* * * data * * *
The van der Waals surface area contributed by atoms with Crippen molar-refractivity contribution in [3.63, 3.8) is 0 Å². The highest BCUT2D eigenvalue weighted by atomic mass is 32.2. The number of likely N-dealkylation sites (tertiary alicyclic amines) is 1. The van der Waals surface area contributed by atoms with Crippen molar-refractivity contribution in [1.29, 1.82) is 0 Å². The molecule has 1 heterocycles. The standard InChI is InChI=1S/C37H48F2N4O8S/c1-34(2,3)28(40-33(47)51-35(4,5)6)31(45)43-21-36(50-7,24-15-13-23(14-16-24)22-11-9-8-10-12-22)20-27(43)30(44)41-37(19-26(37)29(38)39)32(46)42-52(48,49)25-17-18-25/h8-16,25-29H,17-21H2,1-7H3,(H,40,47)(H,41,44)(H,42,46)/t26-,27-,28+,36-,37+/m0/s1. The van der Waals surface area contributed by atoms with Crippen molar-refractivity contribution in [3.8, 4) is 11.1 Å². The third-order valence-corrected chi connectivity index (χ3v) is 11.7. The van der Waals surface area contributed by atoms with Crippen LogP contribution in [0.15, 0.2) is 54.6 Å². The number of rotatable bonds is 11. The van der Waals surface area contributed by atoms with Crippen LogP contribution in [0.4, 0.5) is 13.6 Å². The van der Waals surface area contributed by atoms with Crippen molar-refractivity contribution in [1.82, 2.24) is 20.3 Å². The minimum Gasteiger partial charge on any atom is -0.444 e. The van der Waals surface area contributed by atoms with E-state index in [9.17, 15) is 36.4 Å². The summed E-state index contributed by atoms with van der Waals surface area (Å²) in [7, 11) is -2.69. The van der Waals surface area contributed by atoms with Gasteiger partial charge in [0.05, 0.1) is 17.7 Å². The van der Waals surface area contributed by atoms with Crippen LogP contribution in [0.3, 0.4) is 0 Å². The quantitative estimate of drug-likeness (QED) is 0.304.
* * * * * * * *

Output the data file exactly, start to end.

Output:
The van der Waals surface area contributed by atoms with Crippen molar-refractivity contribution in [3.63, 3.8) is 0 Å². The highest BCUT2D eigenvalue weighted by atomic mass is 32.2. The number of likely N-dealkylation sites (tertiary alicyclic amines) is 1. The van der Waals surface area contributed by atoms with Crippen molar-refractivity contribution in [1.29, 1.82) is 0 Å². The molecule has 1 heterocycles. The standard InChI is InChI=1S/C37H48F2N4O8S/c1-34(2,3)28(40-33(47)51-35(4,5)6)31(45)43-21-36(50-7,24-15-13-23(14-16-24)22-11-9-8-10-12-22)20-27(43)30(44)41-37(19-26(37)29(38)39)32(46)42-52(48,49)25-17-18-25/h8-16,25-29H,17-21H2,1-7H3,(H,40,47)(H,41,44)(H,42,46)/t26-,27-,28+,36-,37+/m0/s1. The van der Waals surface area contributed by atoms with Crippen molar-refractivity contribution in [3.8, 4) is 11.1 Å². The third-order valence-corrected chi connectivity index (χ3v) is 11.7. The van der Waals surface area contributed by atoms with Crippen LogP contribution in [0.15, 0.2) is 54.6 Å². The number of rotatable bonds is 11. The van der Waals surface area contributed by atoms with Crippen LogP contribution in [0.4, 0.5) is 13.6 Å². The van der Waals surface area contributed by atoms with Crippen molar-refractivity contribution in [1.82, 2.24) is 20.3 Å². The minimum Gasteiger partial charge on any atom is -0.444 e. The van der Waals surface area contributed by atoms with E-state index in [9.17, 15) is 36.4 Å². The summed E-state index contributed by atoms with van der Waals surface area (Å²) in [7, 11) is -2.69. The van der Waals surface area contributed by atoms with Gasteiger partial charge in [0.05, 0.1) is 17.7 Å². The van der Waals surface area contributed by atoms with Crippen LogP contribution in [0.3, 0.4) is 0 Å². The quantitative estimate of drug-likeness (QED) is 0.304.